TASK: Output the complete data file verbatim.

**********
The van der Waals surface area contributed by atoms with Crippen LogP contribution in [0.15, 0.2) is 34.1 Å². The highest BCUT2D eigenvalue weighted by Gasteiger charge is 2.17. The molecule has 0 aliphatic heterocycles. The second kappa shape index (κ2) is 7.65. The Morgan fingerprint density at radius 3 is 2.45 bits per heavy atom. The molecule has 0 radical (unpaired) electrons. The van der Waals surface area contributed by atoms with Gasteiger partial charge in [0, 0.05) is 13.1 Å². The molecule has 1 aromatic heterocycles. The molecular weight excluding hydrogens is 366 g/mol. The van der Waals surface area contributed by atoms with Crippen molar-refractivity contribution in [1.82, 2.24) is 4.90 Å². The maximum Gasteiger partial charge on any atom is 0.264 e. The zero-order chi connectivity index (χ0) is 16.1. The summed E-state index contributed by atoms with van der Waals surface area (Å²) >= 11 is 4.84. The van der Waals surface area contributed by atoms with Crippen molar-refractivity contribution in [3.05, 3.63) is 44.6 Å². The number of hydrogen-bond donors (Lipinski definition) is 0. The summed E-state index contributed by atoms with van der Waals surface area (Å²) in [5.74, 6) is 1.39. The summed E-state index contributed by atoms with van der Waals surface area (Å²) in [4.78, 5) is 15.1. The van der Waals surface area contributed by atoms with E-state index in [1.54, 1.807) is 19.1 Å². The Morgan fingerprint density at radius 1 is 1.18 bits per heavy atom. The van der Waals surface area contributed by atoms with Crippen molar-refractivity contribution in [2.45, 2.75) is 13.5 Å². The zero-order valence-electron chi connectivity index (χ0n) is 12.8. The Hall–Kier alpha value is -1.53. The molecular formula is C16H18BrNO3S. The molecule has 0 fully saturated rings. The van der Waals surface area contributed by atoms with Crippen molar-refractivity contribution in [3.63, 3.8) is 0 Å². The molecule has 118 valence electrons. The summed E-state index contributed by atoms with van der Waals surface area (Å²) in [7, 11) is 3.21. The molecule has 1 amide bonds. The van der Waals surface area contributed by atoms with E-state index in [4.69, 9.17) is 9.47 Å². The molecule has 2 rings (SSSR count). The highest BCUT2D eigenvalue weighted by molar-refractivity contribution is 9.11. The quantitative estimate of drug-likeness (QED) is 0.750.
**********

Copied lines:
The van der Waals surface area contributed by atoms with Crippen LogP contribution in [0.15, 0.2) is 34.1 Å². The highest BCUT2D eigenvalue weighted by Gasteiger charge is 2.17. The molecule has 0 aliphatic heterocycles. The second kappa shape index (κ2) is 7.65. The Morgan fingerprint density at radius 3 is 2.45 bits per heavy atom. The molecule has 0 radical (unpaired) electrons. The van der Waals surface area contributed by atoms with Gasteiger partial charge in [0, 0.05) is 13.1 Å². The molecule has 1 aromatic heterocycles. The molecular weight excluding hydrogens is 366 g/mol. The van der Waals surface area contributed by atoms with Crippen molar-refractivity contribution in [1.82, 2.24) is 4.90 Å². The maximum Gasteiger partial charge on any atom is 0.264 e. The zero-order chi connectivity index (χ0) is 16.1. The summed E-state index contributed by atoms with van der Waals surface area (Å²) >= 11 is 4.84. The van der Waals surface area contributed by atoms with Crippen molar-refractivity contribution in [3.05, 3.63) is 44.6 Å². The number of hydrogen-bond donors (Lipinski definition) is 0. The summed E-state index contributed by atoms with van der Waals surface area (Å²) in [5.74, 6) is 1.39. The summed E-state index contributed by atoms with van der Waals surface area (Å²) in [4.78, 5) is 15.1. The van der Waals surface area contributed by atoms with E-state index in [1.54, 1.807) is 19.1 Å². The Morgan fingerprint density at radius 1 is 1.18 bits per heavy atom. The van der Waals surface area contributed by atoms with Crippen molar-refractivity contribution in [2.45, 2.75) is 13.5 Å². The zero-order valence-electron chi connectivity index (χ0n) is 12.8. The Hall–Kier alpha value is -1.53. The molecular formula is C16H18BrNO3S. The molecule has 0 fully saturated rings. The van der Waals surface area contributed by atoms with Crippen molar-refractivity contribution in [3.63, 3.8) is 0 Å². The molecule has 118 valence electrons. The summed E-state index contributed by atoms with van der Waals surface area (Å²) in [7, 11) is 3.21. The molecule has 1 amide bonds. The van der Waals surface area contributed by atoms with E-state index in [4.69, 9.17) is 9.47 Å². The molecule has 2 rings (SSSR count). The highest BCUT2D eigenvalue weighted by molar-refractivity contribution is 9.11. The quantitative estimate of drug-likeness (QED) is 0.750.